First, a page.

Today in Not Actually Helping

Look, I'm as much a fan as anyone of the making-a-point "lol let's propose bills restricting men's reproductive rights to see how y'all like it" legislative shenanigans that have become semi-popular lately.  Attempting to require invasive ultrasounds before prescribing ED pills, declaring the existence of "sperm persons" and making murder of said spermsons illegal, that sort of thing.  It's funny in a dark sort of way, it makes a good point about the ridiculous invasiveness of the legislation the right-wing is pushing across the country.

But it can be taken too far.  Just because we know damn well that the pushback bills won't actually be passed, doesn't mean we can do absolutely anything we want.  (Okay, yes, we *can* - but everyone knows that just because you can, doesn't mean you should.)  Some bills are funny but inappropriate, as a mockery of equally-inappropriate bills that they actually intend seriously.  Today, I ran across one that, to me at least, crosses that line.

In Utah, a doctor wrote and submitted a bill that would institute heavy penalties against any man who impregnated a woman:
  • Restrict elective abortion to the first 16 weeks.
  • Require DNA testing to determine paternity of all out-of-wedlock children, even aborted.
  • Require the father to establish a $50,000 trust fund to care for any out-of-wedlock child, even if adopted. If the child is aborted, the fund is used for sex education.
  • If the father can’t pay, he joins the military and uses his enlistment bonus and salary to pay.
  • No man can avoid paternity claiming “she seduced me,” or that she claimed she was on the pill, had her tubes tied, whatever.
  • Man under 18? His parents are responsible.
It would be funny, in an over-the-top sort of way, except for numbers 1 and 4 there.  The first one, for obvious reasons - I don't think any of us would see a 16-week restriction as a fair trade for penalties against impregnators to try to discourage them.  And the fourth one, because compulsory military service is a really fucked-up idea.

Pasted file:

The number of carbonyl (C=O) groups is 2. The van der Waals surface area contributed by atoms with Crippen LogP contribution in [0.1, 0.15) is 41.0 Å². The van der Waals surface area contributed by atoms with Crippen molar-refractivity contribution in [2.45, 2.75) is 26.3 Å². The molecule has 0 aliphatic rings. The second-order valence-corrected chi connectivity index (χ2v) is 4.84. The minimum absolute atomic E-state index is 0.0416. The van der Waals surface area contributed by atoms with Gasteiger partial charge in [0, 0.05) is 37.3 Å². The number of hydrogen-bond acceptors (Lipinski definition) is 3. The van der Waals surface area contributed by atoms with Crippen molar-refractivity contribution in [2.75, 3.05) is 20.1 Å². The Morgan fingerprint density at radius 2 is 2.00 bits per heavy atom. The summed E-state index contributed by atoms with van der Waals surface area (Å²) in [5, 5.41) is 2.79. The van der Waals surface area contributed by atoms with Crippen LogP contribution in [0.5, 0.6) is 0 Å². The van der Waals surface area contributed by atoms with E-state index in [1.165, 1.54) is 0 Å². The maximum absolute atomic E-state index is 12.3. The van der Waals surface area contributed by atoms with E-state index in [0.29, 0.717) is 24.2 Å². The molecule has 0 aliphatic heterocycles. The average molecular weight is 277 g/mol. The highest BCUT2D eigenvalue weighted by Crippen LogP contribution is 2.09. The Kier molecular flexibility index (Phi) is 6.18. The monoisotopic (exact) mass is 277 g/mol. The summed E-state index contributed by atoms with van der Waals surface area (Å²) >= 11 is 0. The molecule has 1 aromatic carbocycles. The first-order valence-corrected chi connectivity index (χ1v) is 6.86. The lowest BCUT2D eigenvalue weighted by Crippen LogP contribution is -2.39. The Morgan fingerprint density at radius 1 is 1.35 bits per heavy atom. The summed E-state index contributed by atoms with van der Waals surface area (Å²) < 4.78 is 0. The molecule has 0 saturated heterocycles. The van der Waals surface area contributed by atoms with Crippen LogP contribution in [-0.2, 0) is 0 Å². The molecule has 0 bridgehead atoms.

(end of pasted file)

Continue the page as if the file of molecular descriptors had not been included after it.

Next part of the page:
And then there's the fact that, despite what RH Reality Check may think of the bill's aims, I don't actually think the bill's author is intending this as a joke or mockery.  He calls it a way to eradicate abortion, and I think he means it, for all that he knows it would never even get passed, much less pass constitutional muster before the courts if someone challenged it.

Oh, and when you have a doctor claiming it would scare men into using 3 condoms as an entry in the "pros" column for his bill, considering that using multiple condoms is actually less safe than using a single condom...I'm kind of disinclined to think it's a good idea on any level, from the silly nonsense down to no-I-really-mean-it.  And I would like to see a little - or a lot - more discernment from such a big, generally reputable source on reproductive health issues as RHRC before they slap the "not gonna happen but funny anyway" sticker on something like this.

The man who wrote this bill is not on our side.  Let's not gloss over that and lol at it like he's in on the joke, okay?

No comments:


Related Posts with Thumbnails